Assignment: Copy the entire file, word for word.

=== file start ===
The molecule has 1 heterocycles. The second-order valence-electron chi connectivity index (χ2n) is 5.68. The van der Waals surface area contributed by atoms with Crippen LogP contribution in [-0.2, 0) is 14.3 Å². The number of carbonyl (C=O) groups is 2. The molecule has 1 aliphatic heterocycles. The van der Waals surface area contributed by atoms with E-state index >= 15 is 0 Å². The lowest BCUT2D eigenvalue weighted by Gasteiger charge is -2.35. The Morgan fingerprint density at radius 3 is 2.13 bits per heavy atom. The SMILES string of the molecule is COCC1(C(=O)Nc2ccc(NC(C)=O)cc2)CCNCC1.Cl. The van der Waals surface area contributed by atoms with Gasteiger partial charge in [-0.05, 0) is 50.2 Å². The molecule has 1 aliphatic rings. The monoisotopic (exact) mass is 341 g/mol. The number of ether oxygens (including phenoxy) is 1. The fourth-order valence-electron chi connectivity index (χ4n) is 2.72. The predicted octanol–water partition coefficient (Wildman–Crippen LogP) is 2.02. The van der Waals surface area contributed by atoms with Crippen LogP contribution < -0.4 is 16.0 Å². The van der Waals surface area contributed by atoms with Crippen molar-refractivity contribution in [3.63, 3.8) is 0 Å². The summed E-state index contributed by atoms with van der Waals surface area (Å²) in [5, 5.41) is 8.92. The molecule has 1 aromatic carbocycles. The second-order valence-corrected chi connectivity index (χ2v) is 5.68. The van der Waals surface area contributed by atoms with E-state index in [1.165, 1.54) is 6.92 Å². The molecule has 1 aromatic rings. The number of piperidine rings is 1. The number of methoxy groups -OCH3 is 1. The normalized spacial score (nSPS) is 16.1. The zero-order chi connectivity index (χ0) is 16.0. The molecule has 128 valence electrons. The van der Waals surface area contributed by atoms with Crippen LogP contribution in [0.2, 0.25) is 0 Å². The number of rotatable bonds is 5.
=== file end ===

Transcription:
The molecule has 1 heterocycles. The second-order valence-electron chi connectivity index (χ2n) is 5.68. The van der Waals surface area contributed by atoms with Crippen LogP contribution in [-0.2, 0) is 14.3 Å². The number of carbonyl (C=O) groups is 2. The molecule has 1 aliphatic heterocycles. The van der Waals surface area contributed by atoms with E-state index >= 15 is 0 Å². The lowest BCUT2D eigenvalue weighted by Gasteiger charge is -2.35. The Morgan fingerprint density at radius 3 is 2.13 bits per heavy atom. The SMILES string of the molecule is COCC1(C(=O)Nc2ccc(NC(C)=O)cc2)CCNCC1.Cl. The van der Waals surface area contributed by atoms with Gasteiger partial charge in [-0.05, 0) is 50.2 Å². The molecule has 1 aliphatic rings. The monoisotopic (exact) mass is 341 g/mol. The number of ether oxygens (including phenoxy) is 1. The fourth-order valence-electron chi connectivity index (χ4n) is 2.72. The predicted octanol–water partition coefficient (Wildman–Crippen LogP) is 2.02. The van der Waals surface area contributed by atoms with Crippen LogP contribution < -0.4 is 16.0 Å². The van der Waals surface area contributed by atoms with Crippen molar-refractivity contribution in [3.63, 3.8) is 0 Å². The summed E-state index contributed by atoms with van der Waals surface area (Å²) in [5, 5.41) is 8.92. The molecule has 1 aromatic carbocycles. The second-order valence-corrected chi connectivity index (χ2v) is 5.68. The van der Waals surface area contributed by atoms with E-state index in [1.165, 1.54) is 6.92 Å². The molecule has 1 aromatic rings. The number of piperidine rings is 1. The number of methoxy groups -OCH3 is 1. The normalized spacial score (nSPS) is 16.1. The zero-order chi connectivity index (χ0) is 16.0. The molecule has 128 valence electrons. The van der Waals surface area contributed by atoms with Crippen LogP contribution in [0.2, 0.25) is 0 Å². The number of rotatable bonds is 5.